Israeli-Arab Parliamentarian Basel Ghattas inflamed tensions in Jerusalem by ascending the Temple Mount in defiance of the prime minister’s ruling. In an attempt to ease tensions, Netanyahu had ordered all Knesset members, Jews and Arabs, to avoid the site for now.
In direct violation of Prime Minister Benjamin Netanyahu’s order that no Members of Knesset (MKs) ascend the Temple Mount for the time being in light of the heightened Muslim violence at the site in recent weeks, MK Basel Ghattas (Joint Arab List) visited the Mount on Wednesday.
“Neither Netanyahu nor the powers of the ‘occupation’ will prevent Arabs and Muslim believers from realizing their right to pray at Al-Aqsa mosque or any holy Muslim site,” Ghattas declared.
“You have no sovereignty over Jerusalem or over Al-Aqsa mosque. You and your occupation cannot deny us or our people the right to pray and visit Al-Aqsa mosque. This sacred place will remain Arab and Islamic forever,” Ghattas said on Facebook, adding a photo of himself at the Mount.
Under the prime minister’s orders, police removed Ghattas, dressed in tourist clothes, from the site.
Last month, at the height of tensions at the site, another Joint Arab List parliamentarian, MK Jamal Zahalka, visited the Mount, where he reportedly accosted Israeli security, telling them that they “have no right to be here.”
“I won’t allow any MK on any side to inflame tensions on the Temple Mount,” Netanyahu stated at a press conference Thursday.
His remarks were directed not only to the likes of Ghattas and Zahalka, but also to Jewish MKs, including Deputy Foreign Minister Tzipi Hotovely, who remarked on Monday that it was her “dream to see the Israeli flag flying on the Temple Mount.”
The Prime Minister’s Office immediately issued a statement affirming Netanyahu’s commitment to maintaining the status quo, according to which Muslims may pray on the Mount while non-Muslims may visit but not pray. The site is administered by the Jordanian Waqf (Muslim Trust).
Hotovely also clarified that her “personal views are not government policy, and I am certainly committed to the government’s policy, as described by Prime Minister Benjamin Netanyahu on Saturday night, when he declared that there would be no change to the status quo on the Temple Mount.”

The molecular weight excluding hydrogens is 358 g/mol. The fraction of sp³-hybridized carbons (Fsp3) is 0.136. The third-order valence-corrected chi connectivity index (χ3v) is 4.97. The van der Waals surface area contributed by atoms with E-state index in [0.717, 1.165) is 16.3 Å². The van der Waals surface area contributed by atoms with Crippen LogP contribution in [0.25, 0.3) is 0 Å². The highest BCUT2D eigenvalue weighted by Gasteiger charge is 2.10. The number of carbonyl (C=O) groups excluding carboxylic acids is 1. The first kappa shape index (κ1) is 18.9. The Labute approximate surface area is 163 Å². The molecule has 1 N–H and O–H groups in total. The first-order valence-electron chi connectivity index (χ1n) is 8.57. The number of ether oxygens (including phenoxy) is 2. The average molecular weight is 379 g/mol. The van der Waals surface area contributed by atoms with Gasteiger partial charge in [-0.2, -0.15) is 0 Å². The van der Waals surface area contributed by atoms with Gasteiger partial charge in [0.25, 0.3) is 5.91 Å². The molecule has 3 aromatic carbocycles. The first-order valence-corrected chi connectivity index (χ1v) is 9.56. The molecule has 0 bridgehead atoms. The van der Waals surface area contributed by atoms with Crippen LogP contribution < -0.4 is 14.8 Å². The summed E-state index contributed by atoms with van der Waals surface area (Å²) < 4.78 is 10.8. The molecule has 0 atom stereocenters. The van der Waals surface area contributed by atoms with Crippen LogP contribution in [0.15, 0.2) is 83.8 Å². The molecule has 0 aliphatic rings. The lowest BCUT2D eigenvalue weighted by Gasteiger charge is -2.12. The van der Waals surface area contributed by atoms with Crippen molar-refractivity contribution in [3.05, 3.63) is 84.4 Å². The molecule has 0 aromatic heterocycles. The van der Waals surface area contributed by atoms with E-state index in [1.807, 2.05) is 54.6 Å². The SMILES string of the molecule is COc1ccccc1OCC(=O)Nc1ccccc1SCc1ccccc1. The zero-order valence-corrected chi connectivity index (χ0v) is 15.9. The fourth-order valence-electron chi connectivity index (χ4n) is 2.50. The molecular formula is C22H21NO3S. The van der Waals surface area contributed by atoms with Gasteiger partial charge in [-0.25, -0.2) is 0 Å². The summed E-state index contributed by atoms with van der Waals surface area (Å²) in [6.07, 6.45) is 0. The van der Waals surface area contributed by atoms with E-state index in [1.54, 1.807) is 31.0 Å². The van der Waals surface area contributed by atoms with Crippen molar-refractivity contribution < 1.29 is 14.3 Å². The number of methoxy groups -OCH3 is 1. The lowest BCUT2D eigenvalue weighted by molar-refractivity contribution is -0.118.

“We welcome increased coordination between the Israeli authorities and the Jordanian Waqf, including to ensure that visitors and worshipers demonstrate restraint and respect for the sanctity of the area,” Netanyahu said in a statement Saturday night, after discussing the issue with US Secretary of State John Kerry and Jordanian King Abdullah II. He also announced his decision to install surveillance cameras on the Temple Mount.
According to Netanyahu, “the cameras will transmit to us and to the people at the Waqf. But I don’t rule out that ultimately it will be transmitted everywhere. We have nothing to hide and transparency there is good for us.”
The statement called for “the immediate restoration of calm” and “appropriate steps” to be taken to restore calm. “We look forward to working cooperatively to lower tensions, stop incitement and discourage violence.”
The Temple Mount, Har HaBayit in Hebrew, is Judaism’s holiest site and the place on which the two Holy Temples stood.
Palestinian Authority (PA) official Saeb Erekat claimed that Israel would use the cameras only to track and arrest Palestinians. PA Chair Mahmoud Abbas has repeatedly denied Jewish historical claims to Jerusalem, referring to the First Temple built by King Solomon as “the alleged Temple.”
Jordan slammed the PA for opposing the cameras.
Ghattas, who opposes the use of cameras, claimed that he had documented Jews praying and chanting nationalistic verses on the Mount. He ignored requests to show the documentation.
By: Terri Nir, United with Israel
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